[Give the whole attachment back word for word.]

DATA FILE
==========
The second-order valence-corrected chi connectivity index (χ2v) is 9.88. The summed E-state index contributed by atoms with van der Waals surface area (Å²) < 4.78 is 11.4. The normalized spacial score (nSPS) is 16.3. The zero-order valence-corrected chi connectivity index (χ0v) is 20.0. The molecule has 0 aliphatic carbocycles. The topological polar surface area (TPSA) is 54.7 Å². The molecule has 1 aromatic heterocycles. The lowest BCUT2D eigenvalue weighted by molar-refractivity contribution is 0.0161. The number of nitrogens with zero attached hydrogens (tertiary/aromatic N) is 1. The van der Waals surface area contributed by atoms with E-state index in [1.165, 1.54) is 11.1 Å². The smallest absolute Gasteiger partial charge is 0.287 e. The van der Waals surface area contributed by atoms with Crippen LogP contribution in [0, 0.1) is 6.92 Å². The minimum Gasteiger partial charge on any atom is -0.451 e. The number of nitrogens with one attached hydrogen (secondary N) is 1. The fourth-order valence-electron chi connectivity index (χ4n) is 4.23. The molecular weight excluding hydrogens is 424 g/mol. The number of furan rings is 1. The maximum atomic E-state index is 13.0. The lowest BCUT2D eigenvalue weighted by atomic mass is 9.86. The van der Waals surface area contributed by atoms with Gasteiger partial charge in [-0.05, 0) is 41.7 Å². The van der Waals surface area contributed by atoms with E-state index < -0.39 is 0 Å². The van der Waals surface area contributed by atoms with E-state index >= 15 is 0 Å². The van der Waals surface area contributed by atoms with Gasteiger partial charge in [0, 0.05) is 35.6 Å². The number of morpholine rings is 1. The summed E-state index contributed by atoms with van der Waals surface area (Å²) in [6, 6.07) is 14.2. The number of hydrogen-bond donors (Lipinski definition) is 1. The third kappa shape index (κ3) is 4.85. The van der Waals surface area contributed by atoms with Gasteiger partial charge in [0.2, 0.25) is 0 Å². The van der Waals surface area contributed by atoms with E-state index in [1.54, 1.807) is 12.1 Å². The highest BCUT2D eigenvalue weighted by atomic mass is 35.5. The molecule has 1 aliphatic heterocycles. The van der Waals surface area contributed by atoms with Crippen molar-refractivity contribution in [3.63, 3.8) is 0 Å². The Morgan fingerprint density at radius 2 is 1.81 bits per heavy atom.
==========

The second-order valence-corrected chi connectivity index (χ2v) is 9.88. The summed E-state index contributed by atoms with van der Waals surface area (Å²) < 4.78 is 11.4. The normalized spacial score (nSPS) is 16.3. The zero-order valence-corrected chi connectivity index (χ0v) is 20.0. The molecule has 0 aliphatic carbocycles. The topological polar surface area (TPSA) is 54.7 Å². The molecule has 1 aromatic heterocycles. The lowest BCUT2D eigenvalue weighted by molar-refractivity contribution is 0.0161. The number of nitrogens with zero attached hydrogens (tertiary/aromatic N) is 1. The van der Waals surface area contributed by atoms with E-state index in [1.165, 1.54) is 11.1 Å². The smallest absolute Gasteiger partial charge is 0.287 e. The van der Waals surface area contributed by atoms with Crippen LogP contribution in [0, 0.1) is 6.92 Å². The minimum Gasteiger partial charge on any atom is -0.451 e. The number of nitrogens with one attached hydrogen (secondary N) is 1. The fourth-order valence-electron chi connectivity index (χ4n) is 4.23. The molecular weight excluding hydrogens is 424 g/mol. The number of furan rings is 1. The maximum atomic E-state index is 13.0. The lowest BCUT2D eigenvalue weighted by atomic mass is 9.86. The van der Waals surface area contributed by atoms with Gasteiger partial charge in [-0.05, 0) is 41.7 Å². The van der Waals surface area contributed by atoms with E-state index < -0.39 is 0 Å². The van der Waals surface area contributed by atoms with E-state index >= 15 is 0 Å². The van der Waals surface area contributed by atoms with Gasteiger partial charge in [0, 0.05) is 35.6 Å². The number of morpholine rings is 1. The summed E-state index contributed by atoms with van der Waals surface area (Å²) in [6, 6.07) is 14.2. The number of hydrogen-bond donors (Lipinski definition) is 1. The third kappa shape index (κ3) is 4.85. The van der Waals surface area contributed by atoms with Gasteiger partial charge in [0.2, 0.25) is 0 Å². The van der Waals surface area contributed by atoms with E-state index in [1.54, 1.807) is 12.1 Å². The highest BCUT2D eigenvalue weighted by atomic mass is 35.5. The molecule has 1 aliphatic heterocycles. The van der Waals surface area contributed by atoms with Crippen molar-refractivity contribution in [3.63, 3.8) is 0 Å². The Morgan fingerprint density at radius 2 is 1.81 bits per heavy atom.